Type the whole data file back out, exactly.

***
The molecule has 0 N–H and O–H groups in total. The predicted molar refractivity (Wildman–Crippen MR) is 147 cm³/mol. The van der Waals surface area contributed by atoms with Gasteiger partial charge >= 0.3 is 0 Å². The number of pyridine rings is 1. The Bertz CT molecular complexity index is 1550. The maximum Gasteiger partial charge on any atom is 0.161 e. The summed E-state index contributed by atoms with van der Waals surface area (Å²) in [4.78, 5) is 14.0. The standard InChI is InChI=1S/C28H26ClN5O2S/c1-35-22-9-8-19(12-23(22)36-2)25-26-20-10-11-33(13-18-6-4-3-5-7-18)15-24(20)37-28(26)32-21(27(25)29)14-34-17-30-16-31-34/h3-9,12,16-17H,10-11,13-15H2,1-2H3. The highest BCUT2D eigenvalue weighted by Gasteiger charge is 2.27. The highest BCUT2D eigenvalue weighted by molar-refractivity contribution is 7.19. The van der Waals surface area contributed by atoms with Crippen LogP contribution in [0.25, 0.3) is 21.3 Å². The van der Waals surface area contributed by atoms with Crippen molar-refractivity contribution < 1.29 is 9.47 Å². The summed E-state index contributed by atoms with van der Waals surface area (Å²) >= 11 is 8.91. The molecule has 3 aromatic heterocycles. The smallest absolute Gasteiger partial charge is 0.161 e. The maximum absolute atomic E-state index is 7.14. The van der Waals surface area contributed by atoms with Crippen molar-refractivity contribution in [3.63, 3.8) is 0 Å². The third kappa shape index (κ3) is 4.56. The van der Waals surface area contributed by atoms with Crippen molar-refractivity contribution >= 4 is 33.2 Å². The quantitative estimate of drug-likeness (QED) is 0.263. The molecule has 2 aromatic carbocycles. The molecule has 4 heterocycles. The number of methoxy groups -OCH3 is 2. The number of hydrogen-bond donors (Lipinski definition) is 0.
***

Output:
The molecule has 0 N–H and O–H groups in total. The predicted molar refractivity (Wildman–Crippen MR) is 147 cm³/mol. The van der Waals surface area contributed by atoms with Gasteiger partial charge >= 0.3 is 0 Å². The number of pyridine rings is 1. The Bertz CT molecular complexity index is 1550. The maximum Gasteiger partial charge on any atom is 0.161 e. The summed E-state index contributed by atoms with van der Waals surface area (Å²) in [4.78, 5) is 14.0. The standard InChI is InChI=1S/C28H26ClN5O2S/c1-35-22-9-8-19(12-23(22)36-2)25-26-20-10-11-33(13-18-6-4-3-5-7-18)15-24(20)37-28(26)32-21(27(25)29)14-34-17-30-16-31-34/h3-9,12,16-17H,10-11,13-15H2,1-2H3. The highest BCUT2D eigenvalue weighted by Gasteiger charge is 2.27. The highest BCUT2D eigenvalue weighted by molar-refractivity contribution is 7.19. The van der Waals surface area contributed by atoms with Crippen LogP contribution in [0.25, 0.3) is 21.3 Å². The van der Waals surface area contributed by atoms with Crippen molar-refractivity contribution < 1.29 is 9.47 Å². The summed E-state index contributed by atoms with van der Waals surface area (Å²) >= 11 is 8.91. The molecule has 3 aromatic heterocycles. The smallest absolute Gasteiger partial charge is 0.161 e. The maximum absolute atomic E-state index is 7.14. The van der Waals surface area contributed by atoms with Crippen molar-refractivity contribution in [3.63, 3.8) is 0 Å². The third kappa shape index (κ3) is 4.56. The van der Waals surface area contributed by atoms with Crippen molar-refractivity contribution >= 4 is 33.2 Å². The quantitative estimate of drug-likeness (QED) is 0.263. The molecule has 2 aromatic carbocycles. The molecule has 4 heterocycles. The number of methoxy groups -OCH3 is 2. The number of hydrogen-bond donors (Lipinski definition) is 0.